Better Ground

OUR STORY

The Puget Sound region has become one of the fastest growing areas in terms of population and development. The expansion of impervious surfaces, often coupled with grading and tree removal, has increased stormwater runoff volumes, which contribute to flooding, erosion, and water pollution. Fortunately, tree canopy in urban areas can reduce stormwater volume and filter water, while also providing wildlife habitat, shade, and improved air quality, human health, and livability. 

What began (in Phase I) as a quest to accurately quantify the value of urban tree canopy for stormwater management in Puget Sound, the “Trees and Stormwater” project evolved to produce valuable resources for jurisdictions that go beyond stormwater. While the Technical Report from the tree canopy/hydrology modeling study demonstrates the effective role trees (especially conifers) play in stormwater management, the companion Handbook expands the conversation to consider an interdisciplinary approach to collaboration and co-design of green infrastructure and urban forest management for the compounding benefits provided to the community.

However, growth planning, management policies, and implementation practices rarely embrace trees as a part of the stormwater solution, let alone see them play a valuable role in community resilience. As this web-based Toolkit was being developed in Phase II to provide resources for more productive collaboration, the power of strong partnerships, influential champions, and public engagement were revealed as critical components for successful integration that can support a robust urban forestry element in a community’s agenda for resilience.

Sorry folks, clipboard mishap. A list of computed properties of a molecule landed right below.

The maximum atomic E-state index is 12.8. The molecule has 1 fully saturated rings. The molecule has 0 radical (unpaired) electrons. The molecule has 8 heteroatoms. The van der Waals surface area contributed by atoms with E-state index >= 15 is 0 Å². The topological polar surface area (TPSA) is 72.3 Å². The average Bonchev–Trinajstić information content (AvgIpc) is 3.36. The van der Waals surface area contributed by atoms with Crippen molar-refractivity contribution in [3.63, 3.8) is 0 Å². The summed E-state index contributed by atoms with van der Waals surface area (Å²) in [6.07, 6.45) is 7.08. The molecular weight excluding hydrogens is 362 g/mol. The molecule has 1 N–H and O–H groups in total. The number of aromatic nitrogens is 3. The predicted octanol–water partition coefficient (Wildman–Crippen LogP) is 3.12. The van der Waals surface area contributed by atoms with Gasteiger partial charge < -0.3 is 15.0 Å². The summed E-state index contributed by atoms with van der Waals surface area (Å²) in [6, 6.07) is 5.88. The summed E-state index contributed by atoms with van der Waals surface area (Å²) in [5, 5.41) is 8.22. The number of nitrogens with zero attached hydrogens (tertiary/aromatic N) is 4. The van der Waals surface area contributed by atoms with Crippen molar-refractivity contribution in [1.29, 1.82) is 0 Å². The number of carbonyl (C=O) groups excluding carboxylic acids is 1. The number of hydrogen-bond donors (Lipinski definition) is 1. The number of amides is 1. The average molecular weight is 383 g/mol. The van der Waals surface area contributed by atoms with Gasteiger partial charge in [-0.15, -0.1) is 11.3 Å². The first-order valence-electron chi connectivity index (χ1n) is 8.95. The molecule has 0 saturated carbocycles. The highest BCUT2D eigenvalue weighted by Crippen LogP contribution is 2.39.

Phase I Resources: Puget Sound Urban Tree Canopy and Stormwater Management

This work would not have been possible without the support from our partners.

WA DNR Urban and Community Forestry 

Washington Stormwater Center 

Kathleen Wolf, PhD University of Washington

Pierce, King, Snohomish Counties – Surface Water

Pierce, King, Snohomish & Whatcom Conservation Districts

Phase I Pilot Cities of Kirkland and Tacoma

Cities of Snoqualmie and Edmonds

Stewardship Partners 

The Nature Conservancy – Washington

King County Cities Climate Collaboration (K4C)

The Keystone Concept 

This project has been funded wholly or in part by the United States Environmental Protection Agency under assistance agreement PC-01J18101 to the Washington State Department of Ecology. The contents of this document do not necessarily reflect the views and policies of the Environmental Protection Agency, nor does mention of trade names or commercial products constitute endorsement or recommendation for use.